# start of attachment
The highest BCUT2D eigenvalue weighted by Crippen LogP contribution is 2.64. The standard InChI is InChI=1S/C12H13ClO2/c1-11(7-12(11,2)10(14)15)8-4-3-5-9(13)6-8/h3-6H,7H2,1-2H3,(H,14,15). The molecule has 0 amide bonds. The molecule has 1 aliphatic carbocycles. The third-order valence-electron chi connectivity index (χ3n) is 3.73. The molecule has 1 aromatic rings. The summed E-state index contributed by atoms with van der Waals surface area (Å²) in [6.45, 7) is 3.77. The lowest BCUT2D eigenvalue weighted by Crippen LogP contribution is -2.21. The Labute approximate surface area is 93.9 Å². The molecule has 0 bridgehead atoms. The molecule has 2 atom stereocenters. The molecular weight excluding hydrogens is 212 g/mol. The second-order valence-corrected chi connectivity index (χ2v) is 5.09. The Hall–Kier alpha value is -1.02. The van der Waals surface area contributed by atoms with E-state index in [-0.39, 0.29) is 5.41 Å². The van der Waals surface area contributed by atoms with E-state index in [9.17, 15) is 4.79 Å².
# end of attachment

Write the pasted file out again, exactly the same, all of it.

The highest BCUT2D eigenvalue weighted by Crippen LogP contribution is 2.64. The standard InChI is InChI=1S/C12H13ClO2/c1-11(7-12(11,2)10(14)15)8-4-3-5-9(13)6-8/h3-6H,7H2,1-2H3,(H,14,15). The molecule has 0 amide bonds. The molecule has 1 aliphatic carbocycles. The third-order valence-electron chi connectivity index (χ3n) is 3.73. The molecule has 1 aromatic rings. The summed E-state index contributed by atoms with van der Waals surface area (Å²) in [6.45, 7) is 3.77. The lowest BCUT2D eigenvalue weighted by Crippen LogP contribution is -2.21. The Labute approximate surface area is 93.9 Å². The molecule has 0 bridgehead atoms. The molecule has 2 atom stereocenters. The molecular weight excluding hydrogens is 212 g/mol. The second-order valence-corrected chi connectivity index (χ2v) is 5.09. The Hall–Kier alpha value is -1.02. The van der Waals surface area contributed by atoms with E-state index in [-0.39, 0.29) is 5.41 Å². The van der Waals surface area contributed by atoms with E-state index in [9.17, 15) is 4.79 Å².